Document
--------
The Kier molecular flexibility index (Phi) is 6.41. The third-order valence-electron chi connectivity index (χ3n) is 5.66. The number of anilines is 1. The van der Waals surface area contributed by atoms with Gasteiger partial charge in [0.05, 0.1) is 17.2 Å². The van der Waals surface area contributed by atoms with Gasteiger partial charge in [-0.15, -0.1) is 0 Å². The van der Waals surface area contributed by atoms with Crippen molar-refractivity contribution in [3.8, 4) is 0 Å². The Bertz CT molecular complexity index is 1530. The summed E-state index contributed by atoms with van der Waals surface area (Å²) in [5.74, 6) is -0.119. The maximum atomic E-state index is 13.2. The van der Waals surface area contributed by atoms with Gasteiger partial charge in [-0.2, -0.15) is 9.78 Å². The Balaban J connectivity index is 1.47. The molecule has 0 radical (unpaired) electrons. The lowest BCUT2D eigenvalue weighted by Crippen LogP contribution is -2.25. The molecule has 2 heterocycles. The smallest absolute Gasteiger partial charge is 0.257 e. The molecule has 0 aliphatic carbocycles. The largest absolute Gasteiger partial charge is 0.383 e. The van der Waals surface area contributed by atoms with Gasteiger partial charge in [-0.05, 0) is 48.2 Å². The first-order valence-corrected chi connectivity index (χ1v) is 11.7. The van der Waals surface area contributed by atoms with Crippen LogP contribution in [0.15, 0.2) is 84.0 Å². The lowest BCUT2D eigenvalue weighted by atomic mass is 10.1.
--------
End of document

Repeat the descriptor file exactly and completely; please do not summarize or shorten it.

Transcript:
The Kier molecular flexibility index (Phi) is 6.41. The third-order valence-electron chi connectivity index (χ3n) is 5.66. The number of anilines is 1. The van der Waals surface area contributed by atoms with Gasteiger partial charge in [0.05, 0.1) is 17.2 Å². The van der Waals surface area contributed by atoms with Gasteiger partial charge in [-0.15, -0.1) is 0 Å². The van der Waals surface area contributed by atoms with Crippen molar-refractivity contribution in [3.8, 4) is 0 Å². The Bertz CT molecular complexity index is 1530. The summed E-state index contributed by atoms with van der Waals surface area (Å²) in [5.74, 6) is -0.119. The maximum atomic E-state index is 13.2. The van der Waals surface area contributed by atoms with Gasteiger partial charge in [-0.2, -0.15) is 9.78 Å². The Balaban J connectivity index is 1.47. The molecule has 0 radical (unpaired) electrons. The lowest BCUT2D eigenvalue weighted by Crippen LogP contribution is -2.25. The molecule has 2 heterocycles. The smallest absolute Gasteiger partial charge is 0.257 e. The molecule has 0 aliphatic carbocycles. The largest absolute Gasteiger partial charge is 0.383 e. The van der Waals surface area contributed by atoms with Gasteiger partial charge in [-0.05, 0) is 48.2 Å². The first-order valence-corrected chi connectivity index (χ1v) is 11.7. The van der Waals surface area contributed by atoms with Crippen LogP contribution in [0.15, 0.2) is 84.0 Å². The lowest BCUT2D eigenvalue weighted by atomic mass is 10.1.